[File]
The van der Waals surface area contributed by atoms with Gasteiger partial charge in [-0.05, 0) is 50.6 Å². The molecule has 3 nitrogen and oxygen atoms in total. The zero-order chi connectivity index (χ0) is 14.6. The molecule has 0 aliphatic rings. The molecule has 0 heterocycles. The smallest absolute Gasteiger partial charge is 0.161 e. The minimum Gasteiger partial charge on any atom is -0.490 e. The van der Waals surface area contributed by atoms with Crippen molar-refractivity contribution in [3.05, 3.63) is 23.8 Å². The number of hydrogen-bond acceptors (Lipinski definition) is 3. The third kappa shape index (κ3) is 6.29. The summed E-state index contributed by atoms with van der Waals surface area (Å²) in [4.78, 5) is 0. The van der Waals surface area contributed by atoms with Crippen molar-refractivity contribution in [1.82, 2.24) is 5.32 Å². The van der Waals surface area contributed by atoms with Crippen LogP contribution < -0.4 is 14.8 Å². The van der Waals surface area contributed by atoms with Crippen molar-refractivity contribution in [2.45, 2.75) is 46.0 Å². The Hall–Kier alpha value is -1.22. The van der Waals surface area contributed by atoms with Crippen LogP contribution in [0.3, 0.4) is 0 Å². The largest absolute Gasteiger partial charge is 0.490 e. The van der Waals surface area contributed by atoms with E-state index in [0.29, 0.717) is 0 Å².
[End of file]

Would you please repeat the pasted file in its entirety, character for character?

The van der Waals surface area contributed by atoms with Gasteiger partial charge in [-0.05, 0) is 50.6 Å². The molecule has 3 nitrogen and oxygen atoms in total. The zero-order chi connectivity index (χ0) is 14.6. The molecule has 0 aliphatic rings. The molecule has 0 heterocycles. The smallest absolute Gasteiger partial charge is 0.161 e. The minimum Gasteiger partial charge on any atom is -0.490 e. The van der Waals surface area contributed by atoms with Crippen molar-refractivity contribution in [3.05, 3.63) is 23.8 Å². The number of hydrogen-bond acceptors (Lipinski definition) is 3. The third kappa shape index (κ3) is 6.29. The summed E-state index contributed by atoms with van der Waals surface area (Å²) in [4.78, 5) is 0. The van der Waals surface area contributed by atoms with Crippen molar-refractivity contribution in [1.82, 2.24) is 5.32 Å². The van der Waals surface area contributed by atoms with Crippen LogP contribution < -0.4 is 14.8 Å². The van der Waals surface area contributed by atoms with Crippen molar-refractivity contribution in [2.45, 2.75) is 46.0 Å². The Hall–Kier alpha value is -1.22. The van der Waals surface area contributed by atoms with Crippen LogP contribution in [0.3, 0.4) is 0 Å². The largest absolute Gasteiger partial charge is 0.490 e. The van der Waals surface area contributed by atoms with E-state index in [0.29, 0.717) is 0 Å².